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Northland man who breached Radiocommunications Act faces fine of up to $30K

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A Whangārei man used the Police Northern Communications Centre name “North Comms” when he advertised on Facebook illegally imported two-way radios he was unlicensed to sell. Photo / Supplied

Authorities trying to curb the flow of illegally obtained two-way radio devices have charged a Northland man with importing them without a licence.

The two-way radios can be used for criminal means and can interrupt emergency radio networks, causing a serious risk to public safety.

The man, who has interim name suppression, recently appeared in Whangārei District Court, pleading guilty to breaching the Radio Communications Act 1989 by importing the devices without a licence.

Scheduled for sentence later this year, he faces a fine of up to $30,000.

The charge is related to a consignment of 50 Baofeng UV-5R and two Baofeng UV-82 two-way radios, which was addressed to the man’s home and intercepted by Customs at Auckland airport on December 23 last year.

A summary of facts released by the Ministry of Business, Innovation and Employment’s Radio Spectrum Management (RSM) unit, said the illegal supply of these two-way radios had become a serious problem for police in the Northland region.

The RSM is the authority that allocates rights for the use of the radio spectrum, enforces compliance with licensing requirements, and administers the Radiocommunications Act 1989 and the Radiocommunications Regulations 2001.

There are specific regulations around the use of two-way radios. Concern about them led to the introduction of a Notice in 2018 banning the importation, sale and distribution of two-way radios without a special, endorsed licence.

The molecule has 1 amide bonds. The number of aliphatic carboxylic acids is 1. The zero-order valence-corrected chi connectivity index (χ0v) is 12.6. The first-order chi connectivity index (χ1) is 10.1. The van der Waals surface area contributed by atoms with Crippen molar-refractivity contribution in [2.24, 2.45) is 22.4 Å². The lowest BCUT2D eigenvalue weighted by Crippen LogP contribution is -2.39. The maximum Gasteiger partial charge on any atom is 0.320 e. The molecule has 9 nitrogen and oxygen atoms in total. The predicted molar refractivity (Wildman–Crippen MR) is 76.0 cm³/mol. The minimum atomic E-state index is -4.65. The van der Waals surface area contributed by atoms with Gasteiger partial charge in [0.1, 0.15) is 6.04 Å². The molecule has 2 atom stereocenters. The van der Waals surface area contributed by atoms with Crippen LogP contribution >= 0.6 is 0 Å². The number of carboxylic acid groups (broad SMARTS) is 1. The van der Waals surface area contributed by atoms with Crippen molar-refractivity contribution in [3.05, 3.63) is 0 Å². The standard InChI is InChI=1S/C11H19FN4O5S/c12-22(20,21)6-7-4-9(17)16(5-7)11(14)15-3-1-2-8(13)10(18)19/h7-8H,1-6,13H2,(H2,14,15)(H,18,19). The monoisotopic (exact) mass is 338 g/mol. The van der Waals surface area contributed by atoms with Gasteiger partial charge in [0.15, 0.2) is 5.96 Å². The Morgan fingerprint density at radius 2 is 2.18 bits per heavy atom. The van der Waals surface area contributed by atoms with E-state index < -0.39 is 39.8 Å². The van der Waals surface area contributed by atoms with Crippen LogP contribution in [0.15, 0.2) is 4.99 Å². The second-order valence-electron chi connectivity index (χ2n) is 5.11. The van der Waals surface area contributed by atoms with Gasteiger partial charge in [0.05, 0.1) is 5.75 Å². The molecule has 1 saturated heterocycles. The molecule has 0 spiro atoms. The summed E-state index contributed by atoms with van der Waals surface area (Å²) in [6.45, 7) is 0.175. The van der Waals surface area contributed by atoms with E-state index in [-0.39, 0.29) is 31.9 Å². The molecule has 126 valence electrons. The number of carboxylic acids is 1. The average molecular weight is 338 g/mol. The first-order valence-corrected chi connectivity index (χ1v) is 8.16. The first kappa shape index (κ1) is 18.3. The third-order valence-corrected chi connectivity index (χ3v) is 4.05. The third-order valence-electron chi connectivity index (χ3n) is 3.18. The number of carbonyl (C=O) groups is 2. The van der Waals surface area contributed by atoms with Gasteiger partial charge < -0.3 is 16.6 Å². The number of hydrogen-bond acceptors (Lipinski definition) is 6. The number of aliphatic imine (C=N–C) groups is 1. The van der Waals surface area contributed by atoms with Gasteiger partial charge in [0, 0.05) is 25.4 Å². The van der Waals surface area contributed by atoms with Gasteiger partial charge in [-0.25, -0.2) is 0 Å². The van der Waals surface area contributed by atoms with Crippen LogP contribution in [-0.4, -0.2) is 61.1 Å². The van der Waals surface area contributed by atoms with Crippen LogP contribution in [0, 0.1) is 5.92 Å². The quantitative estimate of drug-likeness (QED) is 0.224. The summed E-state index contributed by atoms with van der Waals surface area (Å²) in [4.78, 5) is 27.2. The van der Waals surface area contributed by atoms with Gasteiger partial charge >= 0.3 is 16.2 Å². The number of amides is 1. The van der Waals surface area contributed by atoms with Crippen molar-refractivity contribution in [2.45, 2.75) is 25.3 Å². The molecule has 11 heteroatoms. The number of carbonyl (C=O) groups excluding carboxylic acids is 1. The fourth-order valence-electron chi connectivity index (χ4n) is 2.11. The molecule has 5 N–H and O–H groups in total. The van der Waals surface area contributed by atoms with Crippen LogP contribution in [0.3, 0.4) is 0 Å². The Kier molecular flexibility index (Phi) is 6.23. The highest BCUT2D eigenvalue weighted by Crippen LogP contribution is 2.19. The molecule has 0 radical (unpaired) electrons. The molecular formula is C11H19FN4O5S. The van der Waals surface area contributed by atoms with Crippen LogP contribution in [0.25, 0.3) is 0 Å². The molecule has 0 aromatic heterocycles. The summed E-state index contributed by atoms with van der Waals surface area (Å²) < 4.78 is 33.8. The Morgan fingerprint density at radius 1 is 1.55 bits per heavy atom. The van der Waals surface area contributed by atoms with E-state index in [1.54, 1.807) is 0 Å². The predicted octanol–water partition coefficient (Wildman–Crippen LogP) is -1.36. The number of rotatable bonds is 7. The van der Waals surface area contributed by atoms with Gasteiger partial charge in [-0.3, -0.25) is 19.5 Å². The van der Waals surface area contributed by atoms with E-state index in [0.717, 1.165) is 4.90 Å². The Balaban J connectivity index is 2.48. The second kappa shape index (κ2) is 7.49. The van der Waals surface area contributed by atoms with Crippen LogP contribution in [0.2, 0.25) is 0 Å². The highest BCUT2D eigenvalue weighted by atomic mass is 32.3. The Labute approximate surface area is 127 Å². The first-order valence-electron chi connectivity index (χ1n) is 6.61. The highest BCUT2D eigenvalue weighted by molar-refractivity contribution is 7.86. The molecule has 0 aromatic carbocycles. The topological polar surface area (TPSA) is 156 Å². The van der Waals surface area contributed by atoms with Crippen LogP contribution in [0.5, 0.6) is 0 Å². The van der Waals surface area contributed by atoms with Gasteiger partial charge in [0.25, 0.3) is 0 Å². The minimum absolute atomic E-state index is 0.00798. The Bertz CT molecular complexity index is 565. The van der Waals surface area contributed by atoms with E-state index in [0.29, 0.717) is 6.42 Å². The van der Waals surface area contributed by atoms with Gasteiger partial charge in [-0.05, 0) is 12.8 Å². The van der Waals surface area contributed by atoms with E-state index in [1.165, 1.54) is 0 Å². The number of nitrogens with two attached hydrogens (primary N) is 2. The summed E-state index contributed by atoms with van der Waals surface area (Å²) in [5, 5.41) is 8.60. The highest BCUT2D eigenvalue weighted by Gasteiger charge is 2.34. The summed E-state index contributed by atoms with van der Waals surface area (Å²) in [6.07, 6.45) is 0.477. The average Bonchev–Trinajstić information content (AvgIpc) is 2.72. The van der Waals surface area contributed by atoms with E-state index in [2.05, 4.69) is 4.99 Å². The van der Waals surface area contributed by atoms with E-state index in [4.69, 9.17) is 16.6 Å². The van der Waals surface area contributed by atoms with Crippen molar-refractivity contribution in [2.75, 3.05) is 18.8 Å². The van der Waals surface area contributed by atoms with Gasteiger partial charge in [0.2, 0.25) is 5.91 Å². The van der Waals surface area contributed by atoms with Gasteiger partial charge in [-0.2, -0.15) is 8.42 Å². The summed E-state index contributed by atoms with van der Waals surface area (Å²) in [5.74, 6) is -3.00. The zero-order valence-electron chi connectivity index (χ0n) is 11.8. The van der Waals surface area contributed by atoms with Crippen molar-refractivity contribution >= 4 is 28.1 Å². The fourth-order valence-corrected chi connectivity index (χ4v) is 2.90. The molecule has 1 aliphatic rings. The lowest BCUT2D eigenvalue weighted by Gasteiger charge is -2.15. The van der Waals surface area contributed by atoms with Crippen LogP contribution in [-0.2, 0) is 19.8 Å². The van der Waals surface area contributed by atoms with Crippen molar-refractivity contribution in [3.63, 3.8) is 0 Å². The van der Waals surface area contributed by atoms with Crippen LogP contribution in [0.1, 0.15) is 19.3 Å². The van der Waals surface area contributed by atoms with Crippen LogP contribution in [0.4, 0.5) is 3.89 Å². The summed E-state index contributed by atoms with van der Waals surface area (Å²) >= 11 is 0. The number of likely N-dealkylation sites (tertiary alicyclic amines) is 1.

If a person sells prohibited equipment without an endorsed licence, RSM can issue a notice for them to desist and to recall the equipment from the buyer and refund the purchase price.

The Northland man is only charged with his importation of the devices, which was intercepted.

When the parcel did not arrive at his house, he phoned New Zealand Post to find out why.

The RSM says the background to the charge is important.

It first learned in June 2020 that the man was selling two-way radios through his Trade Me account and that he was unlicensed to do so.

He was issued a desist notice and told how to go about applying for a licence to sell the devices legally.

He was also told to supply information about who he had sold devices so RSM could check they were only sold to licensed amateurs.

Later that day the man applied for and was granted the first stage licence to sell radio transmitters. But there was never any application for endorsement.

Notwithstanding that and further warnings, he continued to sell the devices through Trade Me and also sold some through Facebook using a profile named “North Comms” – a colloquial term for Police Northern Communication Centre.

Records were not available to determine how many of the radios he sold through Facebook.

On January 21 last year, RSM saw a photo he posted on his North Comms page showing 47 of the devices for sale. It indicated he had likely sold a significant volume, RSM said.

At that stage, RSM was unable to link the profile to the man.

By December 7 last year, RSM became aware he had resumed listing two-way radios on Trade Me.

The listing said the transmitting function had been disabled for non-licenced users but said fully functioning devices could be supplied to licenced users.

An RSM investigator made a covert inquiry of the man asking him to supply a fully functioning device and was told he would do so “just so long as you please be mature with it”. However, the man did not take any steps to verify the purchaser was licenced.

Trade Me records showed he sold 13 two-way radios through his account between November 21 and December 13, last year.

He was issued an infringement notice and told to take the corrective actions stipulated by the Act but he failed to do either.

Interim suppression was imposed on the basis that publicity could cause the man extreme hardship, including by affecting his current job search.

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